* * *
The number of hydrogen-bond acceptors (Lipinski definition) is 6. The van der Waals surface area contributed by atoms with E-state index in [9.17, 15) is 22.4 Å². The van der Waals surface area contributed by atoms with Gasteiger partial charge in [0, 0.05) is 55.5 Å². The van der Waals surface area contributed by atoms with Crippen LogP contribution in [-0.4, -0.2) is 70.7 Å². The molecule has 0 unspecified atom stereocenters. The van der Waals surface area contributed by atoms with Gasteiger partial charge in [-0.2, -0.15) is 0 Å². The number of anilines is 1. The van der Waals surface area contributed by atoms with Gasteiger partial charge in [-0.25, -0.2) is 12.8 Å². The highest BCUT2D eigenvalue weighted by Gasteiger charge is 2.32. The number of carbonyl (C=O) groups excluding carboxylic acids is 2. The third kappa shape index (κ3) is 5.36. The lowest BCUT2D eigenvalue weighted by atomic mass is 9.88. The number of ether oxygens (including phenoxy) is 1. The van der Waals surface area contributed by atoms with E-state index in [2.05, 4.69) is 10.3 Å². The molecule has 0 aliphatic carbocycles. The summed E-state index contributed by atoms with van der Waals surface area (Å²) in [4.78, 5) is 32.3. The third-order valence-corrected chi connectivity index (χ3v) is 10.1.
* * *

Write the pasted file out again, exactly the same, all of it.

The number of hydrogen-bond acceptors (Lipinski definition) is 6. The van der Waals surface area contributed by atoms with E-state index in [9.17, 15) is 22.4 Å². The van der Waals surface area contributed by atoms with Gasteiger partial charge in [0, 0.05) is 55.5 Å². The van der Waals surface area contributed by atoms with Crippen LogP contribution in [-0.4, -0.2) is 70.7 Å². The molecule has 0 unspecified atom stereocenters. The van der Waals surface area contributed by atoms with Gasteiger partial charge in [-0.2, -0.15) is 0 Å². The number of anilines is 1. The van der Waals surface area contributed by atoms with Gasteiger partial charge in [-0.25, -0.2) is 12.8 Å². The highest BCUT2D eigenvalue weighted by Gasteiger charge is 2.32. The number of carbonyl (C=O) groups excluding carboxylic acids is 2. The third kappa shape index (κ3) is 5.36. The lowest BCUT2D eigenvalue weighted by atomic mass is 9.88. The number of ether oxygens (including phenoxy) is 1. The van der Waals surface area contributed by atoms with E-state index in [2.05, 4.69) is 10.3 Å². The molecule has 0 aliphatic carbocycles. The summed E-state index contributed by atoms with van der Waals surface area (Å²) in [4.78, 5) is 32.3. The third-order valence-corrected chi connectivity index (χ3v) is 10.1.